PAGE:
In Centre for Marketing Schools surveys this does not appear to be a dominant reason, as parents frequently reveal that their newly selected school demands equal or higher financial contributions. The feedback does show that financial considerations are clearly on the minds of discerning parents who shop around and compare schools. 


So what are the most frequent reasons for leaving? 

The three that come out on top are: 
* Staff don’t understand and appreciate my child’s best qualities
* Our concerns/ complaints have not been properly addressed
* The school has not lived up to our expectations. 

Other reasons of lesser statistical significance relate to academic rigour, lax discipline, bullying and subject choices. 

In the written-response section parents are able to add further comments, and here it is possible to pick up on personal issues that apply to a particular family, and deep feelings that have led them to a decision to move. 

Putting the survey findings to work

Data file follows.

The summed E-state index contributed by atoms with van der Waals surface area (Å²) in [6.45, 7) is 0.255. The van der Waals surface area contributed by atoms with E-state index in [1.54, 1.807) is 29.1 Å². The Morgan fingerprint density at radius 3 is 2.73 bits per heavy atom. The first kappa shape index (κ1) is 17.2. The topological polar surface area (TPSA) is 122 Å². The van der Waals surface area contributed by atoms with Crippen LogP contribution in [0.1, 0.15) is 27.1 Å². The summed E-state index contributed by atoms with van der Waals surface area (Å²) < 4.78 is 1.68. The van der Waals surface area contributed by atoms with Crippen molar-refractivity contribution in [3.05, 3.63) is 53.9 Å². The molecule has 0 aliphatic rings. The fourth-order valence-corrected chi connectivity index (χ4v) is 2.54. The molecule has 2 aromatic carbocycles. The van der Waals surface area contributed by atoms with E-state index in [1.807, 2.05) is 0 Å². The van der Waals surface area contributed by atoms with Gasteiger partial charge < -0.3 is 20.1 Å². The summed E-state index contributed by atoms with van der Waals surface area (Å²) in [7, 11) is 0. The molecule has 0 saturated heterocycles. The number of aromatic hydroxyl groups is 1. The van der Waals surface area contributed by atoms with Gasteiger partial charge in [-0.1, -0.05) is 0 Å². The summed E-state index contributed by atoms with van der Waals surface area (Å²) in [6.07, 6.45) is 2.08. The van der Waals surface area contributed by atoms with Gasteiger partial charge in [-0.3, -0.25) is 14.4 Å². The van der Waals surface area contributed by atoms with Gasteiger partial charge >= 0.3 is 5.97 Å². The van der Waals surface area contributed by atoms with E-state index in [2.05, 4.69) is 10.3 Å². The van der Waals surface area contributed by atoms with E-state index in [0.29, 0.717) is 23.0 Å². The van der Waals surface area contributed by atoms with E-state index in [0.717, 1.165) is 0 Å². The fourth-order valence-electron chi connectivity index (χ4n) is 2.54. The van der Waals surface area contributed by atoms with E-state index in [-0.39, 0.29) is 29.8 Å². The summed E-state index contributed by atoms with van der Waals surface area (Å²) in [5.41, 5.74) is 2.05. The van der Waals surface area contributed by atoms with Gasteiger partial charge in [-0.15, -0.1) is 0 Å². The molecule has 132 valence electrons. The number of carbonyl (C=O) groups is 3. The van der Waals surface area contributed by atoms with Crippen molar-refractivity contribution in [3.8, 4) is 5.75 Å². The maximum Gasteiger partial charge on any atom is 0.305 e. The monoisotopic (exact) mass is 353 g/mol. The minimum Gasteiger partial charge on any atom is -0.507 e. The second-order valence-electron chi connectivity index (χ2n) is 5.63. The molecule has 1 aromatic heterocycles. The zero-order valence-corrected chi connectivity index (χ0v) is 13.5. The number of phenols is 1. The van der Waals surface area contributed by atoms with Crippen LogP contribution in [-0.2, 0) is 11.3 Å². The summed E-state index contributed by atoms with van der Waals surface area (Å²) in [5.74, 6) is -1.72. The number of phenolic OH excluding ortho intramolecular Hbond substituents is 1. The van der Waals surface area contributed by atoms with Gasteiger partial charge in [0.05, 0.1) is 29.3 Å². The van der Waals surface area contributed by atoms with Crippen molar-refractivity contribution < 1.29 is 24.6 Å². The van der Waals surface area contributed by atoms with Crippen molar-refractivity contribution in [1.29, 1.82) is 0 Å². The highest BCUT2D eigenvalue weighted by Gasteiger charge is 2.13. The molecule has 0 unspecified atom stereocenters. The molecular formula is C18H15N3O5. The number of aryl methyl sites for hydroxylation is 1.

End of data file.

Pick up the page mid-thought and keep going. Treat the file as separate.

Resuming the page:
The findings from this survey provide valuable data that can be used to show: 

Areas for improvement
Feedback can be a catalyst for the school to question how things are being done, if needs are being satisfied, if service delivery could be better, and if the outcomes are as desirable as the school would wish. 

A window into the respondent’s mind
Departing parents are likely to be vocal ‘authorities’ about your school, so it is imperative to know their opinion of your school’s performance – the good and the bad; what they wanted from the school and what they will say about the school to the outside world. 

The pulling power of your competition
Information provided about the schools that students will be attending once they leave your school gives important data for your Competitor Analysis. 

Benchmark for further research
Market research should prompt change. Ongoing research from year to year can indicate a changing pattern of perceptions which can be an effective method of evaluation to see if the changes that have been introduced are having the desired effect. 



About the author 
Dr Linda Vining was the founder of the Centre for Marketing School (CMS). The Family Exit Survey is available from the Centre for Marketing Schools, in both an online or paper format. It is suitable to give to a departing family at any stage of the education process, in any English speaking school.
A complete menu of CMS Surveys, designed especially for schools, can be seen at www.centreformarketingschools.com.au